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Journeys on ScreenTheory, Ethics, Aesthetics$
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Louis Bayman and Natália Pinazza

Print publication date: 2018

Print ISBN-13: 9781474421836

Published to Edinburgh Scholarship Online: September 2019

DOI: 10.3366/edinburgh/9781474421836.001.0001

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PRINTED FROM EDINBURGH SCHOLARSHIP ONLINE (www.edinburgh.universitypressscholarship.com). (c) Copyright Edinburgh University Press, 2020. All Rights Reserved. An individual user may print out a PDF of a single chapter of a monograph in ESO for personal use.date: 25 February 2020

Spaces of Failure: The Gendering of Neoliberal Mobilities in the US Indie Road Movie

Spaces of Failure: The Gendering of Neoliberal Mobilities in the US Indie Road Movie

(p.252) Chapter 15 Spaces of Failure: The Gendering of Neoliberal Mobilities in the US Indie Road Movie
Journeys on Screen

Anna Cooper

Edinburgh University Press

This article examines the contemporary woman-directed road movie, including Little Miss Sunshine (Jonathan Dayton and Valerie Faris, 2006), Gas Food Lodging (Allison Anders, 1992), and Wendy and Lucy (Kelly Reichardt, 2008), through the lens of neoliberal spatial politics. Drawing on Jack Halberstam’s concept of failure as a queer way of life that has paradoxically positive, constructive, even ecstatic potentialities for resistance against neoliberal disciplinary regimes, I explore how poor women’s spaces depicted in these films function as pockets of resistance against neoliberal power. The road movie genre as a whole is full of rebels against society, most of them male and white, yet they are spatially and colonially empowered – traveling freely across the landscape and finding self-expression through mobility. In the women’s road movie, on the other hand, poor women (particularly those who aren’t attached to men) tend to be immobilized, often failing to get anywhere at all. Poor women’s resistance here is instead configured within the fragile, passed-over lives they build for themselves in the in-between spaces of neoliberal failure. These films depict how poor women’s consumer practices and aesthetic tactics function to reject the dominant, colonial and masculine spatial order of neoliberalism.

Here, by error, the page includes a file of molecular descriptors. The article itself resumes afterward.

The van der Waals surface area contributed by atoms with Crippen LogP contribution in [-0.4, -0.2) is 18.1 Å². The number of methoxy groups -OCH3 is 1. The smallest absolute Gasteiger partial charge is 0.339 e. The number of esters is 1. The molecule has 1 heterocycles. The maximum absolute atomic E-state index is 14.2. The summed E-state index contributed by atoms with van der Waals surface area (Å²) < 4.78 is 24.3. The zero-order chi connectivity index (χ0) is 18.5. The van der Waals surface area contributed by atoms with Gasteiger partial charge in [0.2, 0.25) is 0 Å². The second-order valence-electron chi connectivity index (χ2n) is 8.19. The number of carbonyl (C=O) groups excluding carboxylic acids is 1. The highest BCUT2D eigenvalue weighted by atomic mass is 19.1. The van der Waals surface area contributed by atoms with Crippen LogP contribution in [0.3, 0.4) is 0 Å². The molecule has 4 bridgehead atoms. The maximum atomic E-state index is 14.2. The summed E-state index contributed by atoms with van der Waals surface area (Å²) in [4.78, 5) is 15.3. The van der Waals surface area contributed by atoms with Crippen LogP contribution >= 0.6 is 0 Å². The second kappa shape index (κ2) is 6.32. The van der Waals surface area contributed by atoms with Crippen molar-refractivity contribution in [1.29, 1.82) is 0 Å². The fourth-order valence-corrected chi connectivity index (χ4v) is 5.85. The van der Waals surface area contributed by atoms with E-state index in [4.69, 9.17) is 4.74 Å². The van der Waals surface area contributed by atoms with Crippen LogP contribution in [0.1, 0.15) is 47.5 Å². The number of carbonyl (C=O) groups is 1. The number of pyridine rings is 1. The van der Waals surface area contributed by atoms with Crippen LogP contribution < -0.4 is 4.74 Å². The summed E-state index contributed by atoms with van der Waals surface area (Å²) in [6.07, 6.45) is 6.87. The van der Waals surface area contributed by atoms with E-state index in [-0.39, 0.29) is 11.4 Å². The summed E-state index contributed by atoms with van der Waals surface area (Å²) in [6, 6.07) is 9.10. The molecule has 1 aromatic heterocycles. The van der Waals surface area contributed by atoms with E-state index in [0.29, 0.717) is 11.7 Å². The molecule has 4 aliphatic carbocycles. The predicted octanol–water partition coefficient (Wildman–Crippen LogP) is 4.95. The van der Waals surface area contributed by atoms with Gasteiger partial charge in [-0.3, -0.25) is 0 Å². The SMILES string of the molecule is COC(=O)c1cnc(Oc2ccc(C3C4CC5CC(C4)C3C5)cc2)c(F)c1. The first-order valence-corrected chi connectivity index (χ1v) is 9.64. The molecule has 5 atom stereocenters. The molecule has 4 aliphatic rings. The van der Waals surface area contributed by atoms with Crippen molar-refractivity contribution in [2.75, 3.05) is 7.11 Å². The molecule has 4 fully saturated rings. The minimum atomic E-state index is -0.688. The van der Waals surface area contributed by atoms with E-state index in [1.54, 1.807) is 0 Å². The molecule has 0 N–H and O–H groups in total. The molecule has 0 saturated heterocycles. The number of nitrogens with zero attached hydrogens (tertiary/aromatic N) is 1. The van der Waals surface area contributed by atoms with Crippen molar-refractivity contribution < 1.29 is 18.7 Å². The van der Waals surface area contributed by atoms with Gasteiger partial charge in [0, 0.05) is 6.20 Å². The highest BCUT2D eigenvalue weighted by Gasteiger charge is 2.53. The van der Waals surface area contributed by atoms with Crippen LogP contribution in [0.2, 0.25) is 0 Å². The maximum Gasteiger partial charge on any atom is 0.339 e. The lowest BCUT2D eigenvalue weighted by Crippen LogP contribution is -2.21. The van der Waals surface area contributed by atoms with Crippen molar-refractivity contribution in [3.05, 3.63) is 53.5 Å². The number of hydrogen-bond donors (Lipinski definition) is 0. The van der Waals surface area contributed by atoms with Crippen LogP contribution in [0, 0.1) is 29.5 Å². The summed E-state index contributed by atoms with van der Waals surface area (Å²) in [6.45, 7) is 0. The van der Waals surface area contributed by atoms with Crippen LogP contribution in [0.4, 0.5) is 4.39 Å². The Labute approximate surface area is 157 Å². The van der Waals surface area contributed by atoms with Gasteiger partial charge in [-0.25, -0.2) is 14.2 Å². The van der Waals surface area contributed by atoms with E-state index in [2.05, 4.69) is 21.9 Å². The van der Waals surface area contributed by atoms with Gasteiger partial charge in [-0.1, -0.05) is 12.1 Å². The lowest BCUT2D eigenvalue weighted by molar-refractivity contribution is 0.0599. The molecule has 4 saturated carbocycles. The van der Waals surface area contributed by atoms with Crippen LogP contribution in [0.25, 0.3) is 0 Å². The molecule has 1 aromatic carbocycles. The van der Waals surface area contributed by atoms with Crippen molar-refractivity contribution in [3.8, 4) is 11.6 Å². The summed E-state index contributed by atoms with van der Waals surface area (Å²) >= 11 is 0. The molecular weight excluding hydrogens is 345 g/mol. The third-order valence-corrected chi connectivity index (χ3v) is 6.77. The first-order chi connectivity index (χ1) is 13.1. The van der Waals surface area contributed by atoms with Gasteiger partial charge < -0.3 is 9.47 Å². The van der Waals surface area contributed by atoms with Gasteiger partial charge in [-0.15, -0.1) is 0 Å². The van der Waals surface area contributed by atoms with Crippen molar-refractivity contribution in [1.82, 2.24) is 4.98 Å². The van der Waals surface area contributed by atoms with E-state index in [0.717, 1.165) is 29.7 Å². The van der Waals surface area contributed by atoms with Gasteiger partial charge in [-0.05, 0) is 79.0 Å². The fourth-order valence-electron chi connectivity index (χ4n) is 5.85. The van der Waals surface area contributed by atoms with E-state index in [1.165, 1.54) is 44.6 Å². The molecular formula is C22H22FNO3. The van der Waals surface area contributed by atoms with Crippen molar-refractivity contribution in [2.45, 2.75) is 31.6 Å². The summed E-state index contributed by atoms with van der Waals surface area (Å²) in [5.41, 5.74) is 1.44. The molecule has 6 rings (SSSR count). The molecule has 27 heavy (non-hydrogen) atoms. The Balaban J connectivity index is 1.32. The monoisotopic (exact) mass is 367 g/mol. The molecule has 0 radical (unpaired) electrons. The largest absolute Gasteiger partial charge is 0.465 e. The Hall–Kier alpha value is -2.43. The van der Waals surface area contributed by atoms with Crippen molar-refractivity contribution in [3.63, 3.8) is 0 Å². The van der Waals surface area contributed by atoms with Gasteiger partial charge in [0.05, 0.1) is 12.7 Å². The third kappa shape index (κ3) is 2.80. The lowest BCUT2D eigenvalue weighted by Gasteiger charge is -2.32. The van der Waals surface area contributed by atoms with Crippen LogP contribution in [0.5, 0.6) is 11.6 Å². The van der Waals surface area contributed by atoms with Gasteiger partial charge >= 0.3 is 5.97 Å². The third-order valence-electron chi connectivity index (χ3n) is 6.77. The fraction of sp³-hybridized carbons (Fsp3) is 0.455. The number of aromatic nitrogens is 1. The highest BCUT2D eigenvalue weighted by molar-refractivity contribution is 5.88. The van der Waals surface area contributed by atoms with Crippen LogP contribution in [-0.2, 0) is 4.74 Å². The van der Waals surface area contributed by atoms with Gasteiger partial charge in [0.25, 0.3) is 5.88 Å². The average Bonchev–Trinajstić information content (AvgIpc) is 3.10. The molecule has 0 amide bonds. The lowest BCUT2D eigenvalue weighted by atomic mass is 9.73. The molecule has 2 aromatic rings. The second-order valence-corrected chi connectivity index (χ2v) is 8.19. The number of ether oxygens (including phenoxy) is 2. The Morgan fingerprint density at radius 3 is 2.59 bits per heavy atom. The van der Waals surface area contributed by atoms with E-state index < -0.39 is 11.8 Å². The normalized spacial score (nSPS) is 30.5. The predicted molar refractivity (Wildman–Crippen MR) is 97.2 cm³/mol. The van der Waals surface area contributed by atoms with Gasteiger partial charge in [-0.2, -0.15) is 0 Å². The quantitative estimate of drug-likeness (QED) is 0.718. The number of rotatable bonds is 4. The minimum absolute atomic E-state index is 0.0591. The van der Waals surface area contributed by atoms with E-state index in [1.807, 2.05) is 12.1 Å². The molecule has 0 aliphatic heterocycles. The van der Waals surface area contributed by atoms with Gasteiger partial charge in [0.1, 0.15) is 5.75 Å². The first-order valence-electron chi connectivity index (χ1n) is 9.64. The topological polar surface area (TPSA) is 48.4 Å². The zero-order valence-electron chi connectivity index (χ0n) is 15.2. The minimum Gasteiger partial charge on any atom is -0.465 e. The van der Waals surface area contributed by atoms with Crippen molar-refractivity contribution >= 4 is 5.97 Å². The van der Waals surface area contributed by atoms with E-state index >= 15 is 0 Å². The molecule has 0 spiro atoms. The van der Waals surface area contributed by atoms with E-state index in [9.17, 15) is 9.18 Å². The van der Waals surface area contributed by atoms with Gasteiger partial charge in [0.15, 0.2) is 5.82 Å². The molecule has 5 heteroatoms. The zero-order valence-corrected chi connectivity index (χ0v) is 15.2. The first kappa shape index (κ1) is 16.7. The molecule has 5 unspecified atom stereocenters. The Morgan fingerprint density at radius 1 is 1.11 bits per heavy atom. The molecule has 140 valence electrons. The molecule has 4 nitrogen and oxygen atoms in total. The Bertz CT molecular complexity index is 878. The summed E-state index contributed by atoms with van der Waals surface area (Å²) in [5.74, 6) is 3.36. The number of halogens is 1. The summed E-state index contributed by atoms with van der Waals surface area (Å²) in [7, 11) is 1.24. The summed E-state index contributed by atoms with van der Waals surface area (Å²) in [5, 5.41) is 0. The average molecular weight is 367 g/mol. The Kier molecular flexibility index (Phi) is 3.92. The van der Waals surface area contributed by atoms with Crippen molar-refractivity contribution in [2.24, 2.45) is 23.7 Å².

Keywords:   Neoliberalism, road movie, spatial politics, mobility, failure, women’s road movie, women’s aesthetics

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